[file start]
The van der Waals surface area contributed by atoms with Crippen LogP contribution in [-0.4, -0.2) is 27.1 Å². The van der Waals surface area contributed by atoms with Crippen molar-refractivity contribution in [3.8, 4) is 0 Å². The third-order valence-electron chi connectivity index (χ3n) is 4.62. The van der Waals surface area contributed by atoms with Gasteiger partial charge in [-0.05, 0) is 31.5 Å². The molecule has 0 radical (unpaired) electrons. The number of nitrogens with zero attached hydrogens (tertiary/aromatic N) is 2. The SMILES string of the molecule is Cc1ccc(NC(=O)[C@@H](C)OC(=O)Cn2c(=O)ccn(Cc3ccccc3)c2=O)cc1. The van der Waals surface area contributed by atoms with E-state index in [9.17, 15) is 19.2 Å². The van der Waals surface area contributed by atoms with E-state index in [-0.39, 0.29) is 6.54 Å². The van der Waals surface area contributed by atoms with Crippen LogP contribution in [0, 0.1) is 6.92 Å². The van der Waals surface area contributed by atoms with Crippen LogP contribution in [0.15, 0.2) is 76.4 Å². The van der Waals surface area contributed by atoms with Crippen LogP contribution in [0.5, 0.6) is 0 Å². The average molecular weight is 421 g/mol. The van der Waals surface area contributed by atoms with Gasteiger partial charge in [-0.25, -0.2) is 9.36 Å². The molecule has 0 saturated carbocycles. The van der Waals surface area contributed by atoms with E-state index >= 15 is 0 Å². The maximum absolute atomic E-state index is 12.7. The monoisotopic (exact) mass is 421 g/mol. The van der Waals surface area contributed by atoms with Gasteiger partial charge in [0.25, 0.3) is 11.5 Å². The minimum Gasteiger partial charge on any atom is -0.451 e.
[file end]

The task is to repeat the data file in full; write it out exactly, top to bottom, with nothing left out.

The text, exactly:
The van der Waals surface area contributed by atoms with Crippen LogP contribution in [-0.4, -0.2) is 27.1 Å². The van der Waals surface area contributed by atoms with Crippen molar-refractivity contribution in [3.8, 4) is 0 Å². The third-order valence-electron chi connectivity index (χ3n) is 4.62. The van der Waals surface area contributed by atoms with Gasteiger partial charge in [-0.05, 0) is 31.5 Å². The molecule has 0 radical (unpaired) electrons. The number of nitrogens with zero attached hydrogens (tertiary/aromatic N) is 2. The SMILES string of the molecule is Cc1ccc(NC(=O)[C@@H](C)OC(=O)Cn2c(=O)ccn(Cc3ccccc3)c2=O)cc1. The van der Waals surface area contributed by atoms with E-state index in [9.17, 15) is 19.2 Å². The van der Waals surface area contributed by atoms with E-state index in [-0.39, 0.29) is 6.54 Å². The van der Waals surface area contributed by atoms with Crippen LogP contribution in [0, 0.1) is 6.92 Å². The van der Waals surface area contributed by atoms with Crippen LogP contribution in [0.15, 0.2) is 76.4 Å². The van der Waals surface area contributed by atoms with Crippen LogP contribution in [0.5, 0.6) is 0 Å². The average molecular weight is 421 g/mol. The van der Waals surface area contributed by atoms with Gasteiger partial charge in [-0.25, -0.2) is 9.36 Å². The molecule has 0 saturated carbocycles. The van der Waals surface area contributed by atoms with E-state index >= 15 is 0 Å². The maximum absolute atomic E-state index is 12.7. The monoisotopic (exact) mass is 421 g/mol. The van der Waals surface area contributed by atoms with Gasteiger partial charge in [0.25, 0.3) is 11.5 Å². The minimum Gasteiger partial charge on any atom is -0.451 e.